Featured Research

from universities, journals, and other organizations

Biologists pave the way for improved epilepsy treatments

Date:
June 6, 2014
Source:
University of Toronto
Summary:
Biologists leading an investigation into the cells that regulate proper brain function, have identified and located the key players whose actions contribute to afflictions such as epilepsy and schizophrenia. The discovery is a major step toward developing improved treatments for these and other neurological disorders.

University of Toronto biologists leading an investigation into the cells that regulate proper brain function, have identified and located the key players whose actions contribute to afflictions such as epilepsy and schizophrenia. The discovery is a major step toward developing improved treatments for these and other neurological disorders.

“Neurons in the brain communicate with other neurons through synapses, communication that can either excite or inhibit other neurons,” said Professor Melanie Woodin in the Department of Cell and Systems Biology at the University of Toronto (U of T), lead investigator of a study published today in Cell Reports. “An imbalance among the levels of excitation and inhibition – a tip towards excitation, for example – causes improper brain function and can produce seizures. We identified a key complex of proteins that can regulate excitation-inhibition balance at the cellular level.”

This complex brings together three key proteins – KCC2, Neto2 and GluK2 – required for inhibitory and excitatory synaptic communication. KCC2 is required for inhibitory impulses, GluK2 is a receptor for the main excitatory transmitter glutamate, and Neto2 is an auxiliary protein that interacts with both KCC2 and GluK2. The discovery of the complex of three proteins is pathbreaking as it was previously believed that KCC2 and GluK2 were in separate compartments of the cell and acted independently of each other.

“Finding that they are all directly interacting and can co-regulate each other’s function reveals for the first time a system that can mediate excitation-inhibition balance among neurons themselves,” said Vivek Mahadevan, a PhD candidate in Woodin’s group and lead author of the study.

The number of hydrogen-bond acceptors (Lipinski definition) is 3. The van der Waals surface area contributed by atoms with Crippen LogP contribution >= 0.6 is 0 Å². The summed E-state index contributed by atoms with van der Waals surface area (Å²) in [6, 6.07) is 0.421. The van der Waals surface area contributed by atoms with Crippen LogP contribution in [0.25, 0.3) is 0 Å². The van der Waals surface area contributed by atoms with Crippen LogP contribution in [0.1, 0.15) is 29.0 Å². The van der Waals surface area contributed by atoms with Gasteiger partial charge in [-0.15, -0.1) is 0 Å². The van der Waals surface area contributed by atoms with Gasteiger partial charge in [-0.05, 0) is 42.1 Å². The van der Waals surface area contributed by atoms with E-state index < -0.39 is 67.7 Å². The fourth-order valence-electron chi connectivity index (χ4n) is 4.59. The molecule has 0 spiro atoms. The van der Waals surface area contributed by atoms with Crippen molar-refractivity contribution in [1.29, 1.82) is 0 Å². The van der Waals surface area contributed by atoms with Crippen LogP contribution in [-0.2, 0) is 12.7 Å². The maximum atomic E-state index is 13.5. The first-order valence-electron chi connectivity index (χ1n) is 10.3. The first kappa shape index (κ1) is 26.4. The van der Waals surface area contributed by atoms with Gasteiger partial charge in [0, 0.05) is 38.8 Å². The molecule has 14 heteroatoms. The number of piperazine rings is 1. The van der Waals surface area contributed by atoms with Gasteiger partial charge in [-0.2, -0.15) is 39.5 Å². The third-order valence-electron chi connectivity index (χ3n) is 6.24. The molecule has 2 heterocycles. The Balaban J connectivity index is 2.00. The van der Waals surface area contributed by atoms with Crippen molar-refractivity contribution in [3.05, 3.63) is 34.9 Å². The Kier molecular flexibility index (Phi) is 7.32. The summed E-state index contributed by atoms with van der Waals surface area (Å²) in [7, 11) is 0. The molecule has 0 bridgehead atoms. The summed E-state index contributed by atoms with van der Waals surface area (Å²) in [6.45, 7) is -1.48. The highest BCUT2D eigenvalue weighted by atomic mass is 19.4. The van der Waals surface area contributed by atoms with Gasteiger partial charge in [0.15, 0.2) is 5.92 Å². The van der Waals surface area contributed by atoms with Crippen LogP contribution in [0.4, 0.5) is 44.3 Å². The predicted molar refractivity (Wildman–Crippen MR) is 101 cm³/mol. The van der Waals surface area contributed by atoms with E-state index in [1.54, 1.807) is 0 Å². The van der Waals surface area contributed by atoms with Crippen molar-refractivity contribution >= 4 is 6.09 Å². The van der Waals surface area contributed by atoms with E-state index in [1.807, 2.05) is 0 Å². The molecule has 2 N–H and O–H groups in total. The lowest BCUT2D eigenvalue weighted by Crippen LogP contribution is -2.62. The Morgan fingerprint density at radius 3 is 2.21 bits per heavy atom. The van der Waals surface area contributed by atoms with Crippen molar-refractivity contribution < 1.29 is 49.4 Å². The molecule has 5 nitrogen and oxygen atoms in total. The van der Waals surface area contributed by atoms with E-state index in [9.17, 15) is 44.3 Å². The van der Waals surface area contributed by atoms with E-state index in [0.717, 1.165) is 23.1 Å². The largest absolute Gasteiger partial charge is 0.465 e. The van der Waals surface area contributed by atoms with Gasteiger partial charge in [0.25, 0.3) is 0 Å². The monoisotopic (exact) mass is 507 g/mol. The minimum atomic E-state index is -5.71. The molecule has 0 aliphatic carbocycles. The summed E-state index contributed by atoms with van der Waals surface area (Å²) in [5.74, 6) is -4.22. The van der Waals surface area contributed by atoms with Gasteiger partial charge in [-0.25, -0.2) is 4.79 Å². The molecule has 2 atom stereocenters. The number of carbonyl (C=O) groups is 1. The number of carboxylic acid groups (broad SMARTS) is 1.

Mahadevan and fellow researchers made the discovery via biochemistry, fluorescence imaging and electrophysiology experiments on mice brains. The most fruitful technique was the application of an advanced sensitive gel system to determine native protein complexes in neurons, called Blue Native PAGE. The process provided the biochemical conditions necessary to preserve the protein complexes that normally exist in neurons. Blue Native PAGE is advantageous over standard gel electrophoresis, where proteins are separated from their normal protein complexes based on their molecular weights.

“The results reveal the proteins that can be targeted by drug manufacturers in order to reset imbalances that occur in neurological disorders such as epilepsy, autism spectrum disorder, schizophrenia and neuropathic pain,” said Woodin. “There is no cure for epilepsy; the best available treatments only control its effects, such as convulsions and seizures. We can now imagine preventing them from occurring in the first place.”

“It was the cellular mechanisms that determine the excitation-inhibition balance that needed to be identified. Now that we know the key role played by KCC2 in moderating excitatory activity, further research can be done into its occasional dysfunction and how it can also be regulated by excitatory impulses,” said Mahadevan.


Story Source:

The above story is based on materials provided by University of Toronto. Note: Materials may be edited for content and length.